Could You Convert to Sherry?

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Author: TDS
Tags: Sherry, Flor, Jerez
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Could you convert to sherry? Could you join the ranks of sherry devotees and converts and experiment with the extensive flavour spectrum that sherry can deliver? Could you become a sherry aficionado?

Out there, will be a sherry style that ‘speaks to your taste buds’ - a eureka moment, followed by disbelief that someone didn't tell you about sherry before! It could be the refreshing chilled almond and saline tang of Tio Pepe, sipped with tapas, or perhaps you have discovered an oloroso dulce, in a cocktail at your favourite speak-easy?

Jerez, Spain is home to sherry production, thoroughbred horses (The Andalusian School of Equestrian Art is based here) and of course, flamenco. The wide cobbled streets are lined with orange trees contrasting white-washed walls, the bustling sherry bars and restaurants, full of locals and tourists, enjoying sherry and tapas while listening to classical Spanish guitar and the staccato beat of the flamenco dancers’ shoes and castanets. It’s noisy, atmospheric and fun.

The Gonzalez Byass Bodega is next to the Alcazar in Jerez, founded in 1835 by Manuel Maria Gonzalez, the Gonzalez Byass family have been supplying the UK with sherry ever since.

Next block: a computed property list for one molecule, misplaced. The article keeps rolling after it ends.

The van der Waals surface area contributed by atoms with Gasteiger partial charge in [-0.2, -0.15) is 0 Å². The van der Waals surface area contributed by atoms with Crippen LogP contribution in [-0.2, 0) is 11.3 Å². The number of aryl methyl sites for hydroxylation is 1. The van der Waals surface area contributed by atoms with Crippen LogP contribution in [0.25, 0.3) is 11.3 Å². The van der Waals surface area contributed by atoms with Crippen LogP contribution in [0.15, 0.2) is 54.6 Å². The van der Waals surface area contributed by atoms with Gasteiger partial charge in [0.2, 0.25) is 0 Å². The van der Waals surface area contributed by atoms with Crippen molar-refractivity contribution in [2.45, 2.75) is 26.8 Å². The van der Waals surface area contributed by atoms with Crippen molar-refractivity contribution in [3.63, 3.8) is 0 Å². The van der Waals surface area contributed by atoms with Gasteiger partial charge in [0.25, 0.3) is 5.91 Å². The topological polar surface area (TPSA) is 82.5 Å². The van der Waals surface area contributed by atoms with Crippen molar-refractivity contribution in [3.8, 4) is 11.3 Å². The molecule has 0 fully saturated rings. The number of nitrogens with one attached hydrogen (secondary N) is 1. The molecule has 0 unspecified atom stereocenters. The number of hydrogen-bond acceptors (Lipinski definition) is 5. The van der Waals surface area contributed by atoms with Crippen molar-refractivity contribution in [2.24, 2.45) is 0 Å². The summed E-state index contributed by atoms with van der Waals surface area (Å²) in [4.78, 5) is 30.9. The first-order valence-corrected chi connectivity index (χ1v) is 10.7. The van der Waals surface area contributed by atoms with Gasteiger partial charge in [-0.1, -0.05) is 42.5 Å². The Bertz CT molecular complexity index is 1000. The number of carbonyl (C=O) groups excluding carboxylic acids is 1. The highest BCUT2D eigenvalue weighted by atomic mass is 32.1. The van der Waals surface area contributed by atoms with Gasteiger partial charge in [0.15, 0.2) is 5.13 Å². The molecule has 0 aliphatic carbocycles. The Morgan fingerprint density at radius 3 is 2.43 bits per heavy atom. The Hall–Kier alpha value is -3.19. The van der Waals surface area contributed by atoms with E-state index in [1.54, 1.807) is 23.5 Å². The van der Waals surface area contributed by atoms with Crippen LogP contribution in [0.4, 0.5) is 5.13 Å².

If visiting the bodega, the rich fruit and caramel aromas of sherry resting in their soleras is the first thing you'll notice, exacerbated by the humidity of the bodega. Humidity is key to keeping the ‘flor’ (famous growth of yeast), which gives fino its flavour and saline characteristics.

Sherry flavours are diverse: bone dry finos, richer style amontillados, intense hazelnut flavours of oloroso, and the fig and caramel flavours of cream sherry. The styles are down to two forms of ageing, biological ageing under flor, which gives finos and amontillados or oxidative ageing which gives oloroso, and palo cortado styles.

Sherry is perfect for many types of cuisine. Tio Pepe fino is perfect as an aperitif, or match with a range of foods from olives, jamon, seafood, fried fish, salads to artichokes in oil and vinegar. Always serve chilled and treat like a white wine. Dry Olorosos and Palo Cortados are a perfect match for game and red meats and medium and cream sherries are perfect with patés and cheeses whilst the rich, dark Pedro Ximenez styles are great with chocolate desserts or poured over ice cream.

If you want something really special then Gonzalez Byass Rare Old Soleras will take you to another level. Aged in their soleras for 30 years giving rich, complex sherries. There are four in the series: Del Duque Amontillado, Apostoles Palo Cortado, Matusalem Cream, and Noe 100% Pedro Ximenez.

Not to be missed, make sure they are on your bucket list!

Our Gonzalez Byass Range of Sherries...

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